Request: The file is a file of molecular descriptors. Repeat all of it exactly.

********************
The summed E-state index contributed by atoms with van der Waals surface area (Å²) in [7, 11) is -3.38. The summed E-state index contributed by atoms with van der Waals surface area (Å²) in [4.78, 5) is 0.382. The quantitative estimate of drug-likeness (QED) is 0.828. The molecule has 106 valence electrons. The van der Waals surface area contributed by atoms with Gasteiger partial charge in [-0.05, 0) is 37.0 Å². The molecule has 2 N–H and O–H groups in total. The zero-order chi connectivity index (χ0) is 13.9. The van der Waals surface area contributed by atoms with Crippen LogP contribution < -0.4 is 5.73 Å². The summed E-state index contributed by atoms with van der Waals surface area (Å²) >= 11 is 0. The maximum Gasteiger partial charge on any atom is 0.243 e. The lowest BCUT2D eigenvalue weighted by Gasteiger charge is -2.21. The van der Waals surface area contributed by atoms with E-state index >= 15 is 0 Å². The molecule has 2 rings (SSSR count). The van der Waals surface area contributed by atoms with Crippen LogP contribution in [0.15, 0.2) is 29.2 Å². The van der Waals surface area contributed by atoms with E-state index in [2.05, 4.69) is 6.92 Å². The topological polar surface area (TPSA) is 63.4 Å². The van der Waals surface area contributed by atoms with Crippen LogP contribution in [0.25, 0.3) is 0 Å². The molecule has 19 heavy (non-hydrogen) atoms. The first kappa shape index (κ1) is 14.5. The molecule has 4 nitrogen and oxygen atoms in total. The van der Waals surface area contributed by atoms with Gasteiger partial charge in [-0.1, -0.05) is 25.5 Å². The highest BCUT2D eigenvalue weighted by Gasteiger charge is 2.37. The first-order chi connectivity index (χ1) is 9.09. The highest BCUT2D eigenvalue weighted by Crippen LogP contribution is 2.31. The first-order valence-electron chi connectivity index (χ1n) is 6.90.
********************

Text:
The summed E-state index contributed by atoms with van der Waals surface area (Å²) in [7, 11) is -3.38. The summed E-state index contributed by atoms with van der Waals surface area (Å²) in [4.78, 5) is 0.382. The quantitative estimate of drug-likeness (QED) is 0.828. The molecule has 106 valence electrons. The van der Waals surface area contributed by atoms with Gasteiger partial charge in [-0.05, 0) is 37.0 Å². The molecule has 2 N–H and O–H groups in total. The zero-order chi connectivity index (χ0) is 13.9. The van der Waals surface area contributed by atoms with Crippen LogP contribution < -0.4 is 5.73 Å². The summed E-state index contributed by atoms with van der Waals surface area (Å²) >= 11 is 0. The maximum Gasteiger partial charge on any atom is 0.243 e. The lowest BCUT2D eigenvalue weighted by Gasteiger charge is -2.21. The van der Waals surface area contributed by atoms with E-state index >= 15 is 0 Å². The molecule has 2 rings (SSSR count). The van der Waals surface area contributed by atoms with Crippen LogP contribution in [0.15, 0.2) is 29.2 Å². The van der Waals surface area contributed by atoms with E-state index in [2.05, 4.69) is 6.92 Å². The topological polar surface area (TPSA) is 63.4 Å². The van der Waals surface area contributed by atoms with Crippen LogP contribution in [0.25, 0.3) is 0 Å². The molecule has 19 heavy (non-hydrogen) atoms. The first kappa shape index (κ1) is 14.5. The molecule has 4 nitrogen and oxygen atoms in total. The van der Waals surface area contributed by atoms with Gasteiger partial charge in [-0.1, -0.05) is 25.5 Å². The highest BCUT2D eigenvalue weighted by Gasteiger charge is 2.37. The first-order chi connectivity index (χ1) is 9.09. The highest BCUT2D eigenvalue weighted by Crippen LogP contribution is 2.31. The first-order valence-electron chi connectivity index (χ1n) is 6.90.